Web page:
Released Concert @Spectrum, NY _ August 26, 2014

Review by Bruce Lee Gallanter _ DMG _ Downtown Music Gallery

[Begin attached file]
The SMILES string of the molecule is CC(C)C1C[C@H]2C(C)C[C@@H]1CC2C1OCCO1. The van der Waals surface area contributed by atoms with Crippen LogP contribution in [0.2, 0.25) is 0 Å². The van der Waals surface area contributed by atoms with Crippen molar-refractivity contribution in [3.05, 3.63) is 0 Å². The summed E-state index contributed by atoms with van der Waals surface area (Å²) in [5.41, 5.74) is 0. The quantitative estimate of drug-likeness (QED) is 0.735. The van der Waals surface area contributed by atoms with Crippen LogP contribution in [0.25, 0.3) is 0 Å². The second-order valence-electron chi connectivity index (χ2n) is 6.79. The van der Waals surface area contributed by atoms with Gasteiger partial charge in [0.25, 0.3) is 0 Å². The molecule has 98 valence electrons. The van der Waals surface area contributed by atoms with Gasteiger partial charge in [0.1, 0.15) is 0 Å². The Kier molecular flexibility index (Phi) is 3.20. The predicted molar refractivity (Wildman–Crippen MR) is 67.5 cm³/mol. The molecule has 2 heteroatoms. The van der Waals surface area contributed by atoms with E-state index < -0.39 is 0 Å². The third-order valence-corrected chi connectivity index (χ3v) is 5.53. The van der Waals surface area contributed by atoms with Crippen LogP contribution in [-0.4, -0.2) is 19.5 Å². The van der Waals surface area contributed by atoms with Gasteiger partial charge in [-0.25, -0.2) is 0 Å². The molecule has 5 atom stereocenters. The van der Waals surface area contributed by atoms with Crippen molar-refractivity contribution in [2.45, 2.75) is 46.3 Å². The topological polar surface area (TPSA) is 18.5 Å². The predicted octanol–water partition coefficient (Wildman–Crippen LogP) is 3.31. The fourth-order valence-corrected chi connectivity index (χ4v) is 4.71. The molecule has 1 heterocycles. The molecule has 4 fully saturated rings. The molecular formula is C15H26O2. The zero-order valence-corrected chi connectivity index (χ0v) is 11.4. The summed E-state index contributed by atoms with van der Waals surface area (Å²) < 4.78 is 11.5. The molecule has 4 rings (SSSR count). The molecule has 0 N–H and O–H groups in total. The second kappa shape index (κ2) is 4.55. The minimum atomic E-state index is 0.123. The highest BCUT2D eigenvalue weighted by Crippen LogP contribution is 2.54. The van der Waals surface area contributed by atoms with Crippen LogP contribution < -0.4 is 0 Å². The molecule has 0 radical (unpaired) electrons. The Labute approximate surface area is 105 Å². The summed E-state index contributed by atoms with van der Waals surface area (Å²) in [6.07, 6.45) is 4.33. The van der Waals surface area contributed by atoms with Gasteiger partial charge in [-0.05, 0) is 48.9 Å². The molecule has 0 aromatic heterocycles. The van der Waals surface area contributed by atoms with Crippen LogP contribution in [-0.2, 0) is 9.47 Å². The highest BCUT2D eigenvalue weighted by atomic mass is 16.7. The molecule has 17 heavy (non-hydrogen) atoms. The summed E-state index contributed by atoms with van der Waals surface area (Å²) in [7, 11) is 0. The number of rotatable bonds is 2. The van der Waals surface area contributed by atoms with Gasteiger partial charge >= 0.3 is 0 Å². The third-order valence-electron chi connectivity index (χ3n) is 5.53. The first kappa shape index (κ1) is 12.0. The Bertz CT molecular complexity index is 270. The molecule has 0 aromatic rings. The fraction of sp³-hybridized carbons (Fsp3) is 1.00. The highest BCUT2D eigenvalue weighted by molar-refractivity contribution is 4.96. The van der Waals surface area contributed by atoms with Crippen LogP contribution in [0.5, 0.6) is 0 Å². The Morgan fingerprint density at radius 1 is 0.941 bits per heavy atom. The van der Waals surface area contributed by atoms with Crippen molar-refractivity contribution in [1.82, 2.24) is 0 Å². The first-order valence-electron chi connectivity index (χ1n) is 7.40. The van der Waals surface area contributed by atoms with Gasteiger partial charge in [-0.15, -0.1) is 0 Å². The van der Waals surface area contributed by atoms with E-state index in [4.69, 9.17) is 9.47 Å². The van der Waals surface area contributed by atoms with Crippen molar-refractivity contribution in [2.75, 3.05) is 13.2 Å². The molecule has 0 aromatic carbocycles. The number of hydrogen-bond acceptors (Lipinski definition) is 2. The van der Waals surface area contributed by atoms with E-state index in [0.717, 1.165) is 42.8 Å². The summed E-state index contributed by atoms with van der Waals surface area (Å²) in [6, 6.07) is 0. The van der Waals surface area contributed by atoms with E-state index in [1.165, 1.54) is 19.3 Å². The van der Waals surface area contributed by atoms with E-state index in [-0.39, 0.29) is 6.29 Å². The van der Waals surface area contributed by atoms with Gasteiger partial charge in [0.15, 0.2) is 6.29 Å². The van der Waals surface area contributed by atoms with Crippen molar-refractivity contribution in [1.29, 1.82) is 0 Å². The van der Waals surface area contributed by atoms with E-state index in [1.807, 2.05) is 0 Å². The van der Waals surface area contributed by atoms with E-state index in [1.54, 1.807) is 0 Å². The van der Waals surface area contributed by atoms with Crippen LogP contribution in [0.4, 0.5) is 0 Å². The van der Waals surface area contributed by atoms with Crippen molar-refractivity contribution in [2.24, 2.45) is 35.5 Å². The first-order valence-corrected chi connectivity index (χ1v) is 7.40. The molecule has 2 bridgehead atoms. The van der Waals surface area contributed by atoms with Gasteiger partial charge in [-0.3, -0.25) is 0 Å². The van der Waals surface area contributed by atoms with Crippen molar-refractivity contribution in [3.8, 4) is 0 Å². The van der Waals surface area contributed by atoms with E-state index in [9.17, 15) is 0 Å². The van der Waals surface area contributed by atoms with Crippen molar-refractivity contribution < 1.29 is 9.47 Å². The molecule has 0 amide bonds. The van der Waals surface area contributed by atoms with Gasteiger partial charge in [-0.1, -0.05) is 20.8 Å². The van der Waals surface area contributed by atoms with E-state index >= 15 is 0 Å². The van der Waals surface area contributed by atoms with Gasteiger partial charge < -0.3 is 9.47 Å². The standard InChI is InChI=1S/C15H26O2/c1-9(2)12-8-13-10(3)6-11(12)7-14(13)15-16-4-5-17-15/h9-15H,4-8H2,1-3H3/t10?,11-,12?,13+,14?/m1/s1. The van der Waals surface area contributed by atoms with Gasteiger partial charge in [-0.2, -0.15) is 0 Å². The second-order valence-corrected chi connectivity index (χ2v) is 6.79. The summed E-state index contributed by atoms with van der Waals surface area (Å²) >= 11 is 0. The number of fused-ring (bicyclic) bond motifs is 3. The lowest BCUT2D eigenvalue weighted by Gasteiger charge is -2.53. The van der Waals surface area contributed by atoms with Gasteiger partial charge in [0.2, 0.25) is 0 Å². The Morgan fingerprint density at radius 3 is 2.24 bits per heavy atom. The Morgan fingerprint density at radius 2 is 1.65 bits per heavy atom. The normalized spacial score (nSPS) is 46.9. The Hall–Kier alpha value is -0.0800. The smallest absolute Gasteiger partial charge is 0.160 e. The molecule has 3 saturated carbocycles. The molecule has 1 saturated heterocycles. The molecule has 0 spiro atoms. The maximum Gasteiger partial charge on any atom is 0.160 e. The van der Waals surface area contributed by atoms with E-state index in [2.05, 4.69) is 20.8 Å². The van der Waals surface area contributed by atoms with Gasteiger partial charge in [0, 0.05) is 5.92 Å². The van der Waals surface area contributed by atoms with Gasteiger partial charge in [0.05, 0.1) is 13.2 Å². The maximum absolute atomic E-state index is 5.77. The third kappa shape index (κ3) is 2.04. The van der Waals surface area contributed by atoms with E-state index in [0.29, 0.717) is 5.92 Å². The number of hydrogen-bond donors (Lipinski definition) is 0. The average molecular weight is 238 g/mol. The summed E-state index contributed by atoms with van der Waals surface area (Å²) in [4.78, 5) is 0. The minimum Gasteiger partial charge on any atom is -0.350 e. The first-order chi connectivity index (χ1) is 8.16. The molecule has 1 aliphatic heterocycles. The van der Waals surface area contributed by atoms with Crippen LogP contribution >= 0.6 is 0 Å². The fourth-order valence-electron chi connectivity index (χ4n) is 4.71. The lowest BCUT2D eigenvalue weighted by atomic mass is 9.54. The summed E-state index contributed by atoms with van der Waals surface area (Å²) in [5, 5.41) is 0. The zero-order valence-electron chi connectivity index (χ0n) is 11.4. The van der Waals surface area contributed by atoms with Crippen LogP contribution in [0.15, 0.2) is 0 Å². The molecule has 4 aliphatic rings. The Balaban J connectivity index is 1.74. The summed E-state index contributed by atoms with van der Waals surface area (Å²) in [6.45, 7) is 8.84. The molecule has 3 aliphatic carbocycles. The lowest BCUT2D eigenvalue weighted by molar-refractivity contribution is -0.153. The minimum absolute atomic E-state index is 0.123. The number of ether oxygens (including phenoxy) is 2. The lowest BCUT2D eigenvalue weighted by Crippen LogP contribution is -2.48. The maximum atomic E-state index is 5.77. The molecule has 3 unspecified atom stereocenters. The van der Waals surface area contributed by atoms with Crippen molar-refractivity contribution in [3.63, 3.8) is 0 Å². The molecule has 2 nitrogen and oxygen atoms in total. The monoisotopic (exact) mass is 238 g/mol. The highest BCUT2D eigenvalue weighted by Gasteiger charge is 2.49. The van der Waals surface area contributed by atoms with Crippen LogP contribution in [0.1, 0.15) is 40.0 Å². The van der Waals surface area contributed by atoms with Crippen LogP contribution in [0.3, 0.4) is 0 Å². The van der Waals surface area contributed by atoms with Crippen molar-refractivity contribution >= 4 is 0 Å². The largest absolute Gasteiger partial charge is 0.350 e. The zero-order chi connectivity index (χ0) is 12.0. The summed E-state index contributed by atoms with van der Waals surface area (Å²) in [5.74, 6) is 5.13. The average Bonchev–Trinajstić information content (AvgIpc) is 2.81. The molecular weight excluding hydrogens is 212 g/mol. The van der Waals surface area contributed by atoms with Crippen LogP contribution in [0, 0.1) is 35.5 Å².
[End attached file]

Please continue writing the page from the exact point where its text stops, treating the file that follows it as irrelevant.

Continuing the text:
"(...) ALESSANDRA NOVAGA - La Chambre Des Jeux Sonores (Setola Di Maiale 2690; Italy) Featuring Allessandra Novaga on electric guitars. This disc came in the mail last month and then Ms. Novaga turned up at DMG to introduce herself. I was intrigued by the way she plays when I heard this disc and fascinated to know that all of the pieces here are based on graphic scores by five composers, three Italians and two from the US. I had the opportunity to see & hear Ms. Novaga play this music last night (8/26/14) at Spectrum and was impressed by her unique approach. Generally graphic scores leave room for varied interpretations so each piece provided a different (visual & audio) approach to playing. Vittorio Zago's "Erosive Raindrops" reminded me of the way Keith Rowe uses a radio signal which is amplified through the pick-ups on his guitar. Soft feedback hums as Ms. Novaga rubs the strings was an object of some sort which is eerie and unsettling. There is a good use of space or silence in between the fragmented sounds that she used like splotches in a minimalist frame. On the second piece, "In Memoria" (by Sandro Mussida), she had a capo in the middle of the neck, holding down a chord on one side and plucking the strings on one side. The repeating theme recalled bells chiming over and over in the distance to great effect. I realized that being able to see how these sounds were made might take away from the mystery of how it sounds without watching. Paula Matthusen's "Collaborating Objects" was perhaps the most intense piece that night. Ms. Novaga used a thimble or small slide on one finger, tapping on different strings with static or soft feedbacking humming in the background. As the piece got louder, it sounded like ghosts squealing or howling at each other in a rather scary way. The sound was both brittle and eventually explosive before it ended. Ms. Novaga played her Fender Strat which was resting on a table for Travis Just's "International Hash Ring". She selectively banged on and rubbed the strings with a chopstick while manipulating the sounds with pedals at her feet. What I found most interesting about this set was that she relied little on any sort of melody and often on strange sounds and effects. The sound was still most enchanting although I was somewhat unnerved by the occasional mutant bent notes here and there. The final piece employed an e-bow where she slowly sped up or slowed down the central drone by detuning one string. The careful manipulation reminded me of floating on and or being submerged in a tank of thick liquid and swimming in slow motion. Each piece had a different effect over the way we perceived what was going on so it was effective on several levels at once. Just listening to this disc is an equally captivating affair. Don't dive in too quickly, though. - Bruce Lee Gallanter, DMG Downtown Music Gallery